A diary study requires users, or observers of users, to keep track of activities or events in some form of diary or log for a particular period of time.
Participants or observers may be asked to track specific items like mobile device usage, use of personal calendars, and course work or general activities like "what you did for each 30 minutes of your work day." Diary entries can include: text accounts of events, pictures, video, audio, sketches, and voice-mail.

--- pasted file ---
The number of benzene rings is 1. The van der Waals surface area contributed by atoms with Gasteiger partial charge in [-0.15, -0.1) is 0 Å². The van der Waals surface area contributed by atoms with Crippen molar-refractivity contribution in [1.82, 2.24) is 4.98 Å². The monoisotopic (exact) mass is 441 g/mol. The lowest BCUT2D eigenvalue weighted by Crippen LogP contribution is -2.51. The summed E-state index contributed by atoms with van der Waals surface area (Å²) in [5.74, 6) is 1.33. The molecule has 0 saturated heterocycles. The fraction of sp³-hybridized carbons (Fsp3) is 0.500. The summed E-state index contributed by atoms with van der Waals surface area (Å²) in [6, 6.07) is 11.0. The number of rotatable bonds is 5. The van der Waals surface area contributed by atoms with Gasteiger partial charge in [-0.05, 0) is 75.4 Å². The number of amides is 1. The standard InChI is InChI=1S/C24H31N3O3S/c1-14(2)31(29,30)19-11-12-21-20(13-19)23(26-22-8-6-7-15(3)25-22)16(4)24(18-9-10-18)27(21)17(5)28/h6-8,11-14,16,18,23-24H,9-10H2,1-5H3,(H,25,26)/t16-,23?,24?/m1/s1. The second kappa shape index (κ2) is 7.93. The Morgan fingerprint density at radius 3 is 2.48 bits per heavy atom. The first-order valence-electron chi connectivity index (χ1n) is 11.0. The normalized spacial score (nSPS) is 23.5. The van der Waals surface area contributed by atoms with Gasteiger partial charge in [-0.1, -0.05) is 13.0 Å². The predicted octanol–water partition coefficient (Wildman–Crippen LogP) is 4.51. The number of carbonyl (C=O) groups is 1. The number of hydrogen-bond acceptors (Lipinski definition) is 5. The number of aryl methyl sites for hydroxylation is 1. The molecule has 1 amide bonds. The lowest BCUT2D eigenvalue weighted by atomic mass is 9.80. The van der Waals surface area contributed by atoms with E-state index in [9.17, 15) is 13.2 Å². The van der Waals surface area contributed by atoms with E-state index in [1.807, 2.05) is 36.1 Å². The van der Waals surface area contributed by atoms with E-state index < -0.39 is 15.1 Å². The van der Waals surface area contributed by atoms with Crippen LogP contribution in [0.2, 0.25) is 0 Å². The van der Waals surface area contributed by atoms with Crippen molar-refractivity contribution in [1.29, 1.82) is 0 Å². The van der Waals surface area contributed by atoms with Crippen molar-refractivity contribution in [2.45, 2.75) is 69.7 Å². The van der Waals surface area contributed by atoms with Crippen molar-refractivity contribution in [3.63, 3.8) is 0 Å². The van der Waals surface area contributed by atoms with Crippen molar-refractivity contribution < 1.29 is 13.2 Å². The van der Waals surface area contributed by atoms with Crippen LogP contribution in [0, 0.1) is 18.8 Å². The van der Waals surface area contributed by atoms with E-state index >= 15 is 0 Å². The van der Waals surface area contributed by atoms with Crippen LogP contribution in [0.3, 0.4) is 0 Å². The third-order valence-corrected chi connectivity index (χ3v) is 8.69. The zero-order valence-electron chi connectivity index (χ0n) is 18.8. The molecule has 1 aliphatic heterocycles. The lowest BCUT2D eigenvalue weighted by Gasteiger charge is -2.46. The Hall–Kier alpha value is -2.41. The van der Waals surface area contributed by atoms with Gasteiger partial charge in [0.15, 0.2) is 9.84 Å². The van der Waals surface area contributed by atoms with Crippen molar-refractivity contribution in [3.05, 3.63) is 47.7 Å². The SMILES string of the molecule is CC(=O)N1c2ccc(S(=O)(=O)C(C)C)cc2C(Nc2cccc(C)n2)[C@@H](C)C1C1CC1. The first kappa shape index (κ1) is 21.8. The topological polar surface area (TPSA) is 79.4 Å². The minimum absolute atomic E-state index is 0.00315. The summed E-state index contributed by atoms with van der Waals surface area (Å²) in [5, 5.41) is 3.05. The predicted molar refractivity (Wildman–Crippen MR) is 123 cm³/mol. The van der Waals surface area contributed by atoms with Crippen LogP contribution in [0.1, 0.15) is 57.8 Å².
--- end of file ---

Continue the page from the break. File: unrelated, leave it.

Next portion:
The main benefit of a diary study is to get information about the user's experience over time. The feedback is also often provided while the user is interacting with the product, so there is less of a lag in the feedback than with other methods and it is in the actual context of use. The main disadvantage is that all information is self-reported.
Lifecycle: User research
Sources and contributors:Shannon McHarg, Chauncey Wilson, Nigel Bevan.